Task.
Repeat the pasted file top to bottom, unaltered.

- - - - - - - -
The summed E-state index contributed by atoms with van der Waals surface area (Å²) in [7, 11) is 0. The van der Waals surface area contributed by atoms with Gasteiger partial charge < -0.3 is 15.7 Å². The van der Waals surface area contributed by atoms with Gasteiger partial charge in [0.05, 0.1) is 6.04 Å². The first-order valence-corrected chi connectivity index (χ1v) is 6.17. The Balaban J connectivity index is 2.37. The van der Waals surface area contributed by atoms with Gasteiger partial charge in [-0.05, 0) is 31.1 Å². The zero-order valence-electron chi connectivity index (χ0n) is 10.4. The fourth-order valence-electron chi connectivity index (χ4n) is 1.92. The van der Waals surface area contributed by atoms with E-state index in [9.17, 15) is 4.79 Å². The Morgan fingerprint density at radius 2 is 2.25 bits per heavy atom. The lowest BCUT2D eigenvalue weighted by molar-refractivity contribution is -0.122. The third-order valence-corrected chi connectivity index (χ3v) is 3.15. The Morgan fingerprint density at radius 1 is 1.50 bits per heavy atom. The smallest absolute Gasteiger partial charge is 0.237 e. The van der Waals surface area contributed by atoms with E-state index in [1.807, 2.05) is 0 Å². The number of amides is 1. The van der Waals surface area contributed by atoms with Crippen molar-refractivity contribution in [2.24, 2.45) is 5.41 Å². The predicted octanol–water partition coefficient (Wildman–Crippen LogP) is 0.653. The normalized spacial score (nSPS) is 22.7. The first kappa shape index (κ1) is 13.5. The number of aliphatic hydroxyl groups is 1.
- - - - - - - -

The summed E-state index contributed by atoms with van der Waals surface area (Å²) in [7, 11) is 0. The van der Waals surface area contributed by atoms with Gasteiger partial charge < -0.3 is 15.7 Å². The van der Waals surface area contributed by atoms with Gasteiger partial charge in [0.05, 0.1) is 6.04 Å². The first-order valence-corrected chi connectivity index (χ1v) is 6.17. The Balaban J connectivity index is 2.37. The van der Waals surface area contributed by atoms with Gasteiger partial charge in [-0.05, 0) is 31.1 Å². The zero-order valence-electron chi connectivity index (χ0n) is 10.4. The fourth-order valence-electron chi connectivity index (χ4n) is 1.92. The van der Waals surface area contributed by atoms with E-state index in [9.17, 15) is 4.79 Å². The Morgan fingerprint density at radius 2 is 2.25 bits per heavy atom. The lowest BCUT2D eigenvalue weighted by molar-refractivity contribution is -0.122. The third-order valence-corrected chi connectivity index (χ3v) is 3.15. The Morgan fingerprint density at radius 1 is 1.50 bits per heavy atom. The smallest absolute Gasteiger partial charge is 0.237 e. The van der Waals surface area contributed by atoms with E-state index in [1.807, 2.05) is 0 Å². The number of amides is 1. The van der Waals surface area contributed by atoms with Crippen molar-refractivity contribution in [2.24, 2.45) is 5.41 Å². The predicted octanol–water partition coefficient (Wildman–Crippen LogP) is 0.653. The normalized spacial score (nSPS) is 22.7. The first kappa shape index (κ1) is 13.5. The number of aliphatic hydroxyl groups is 1.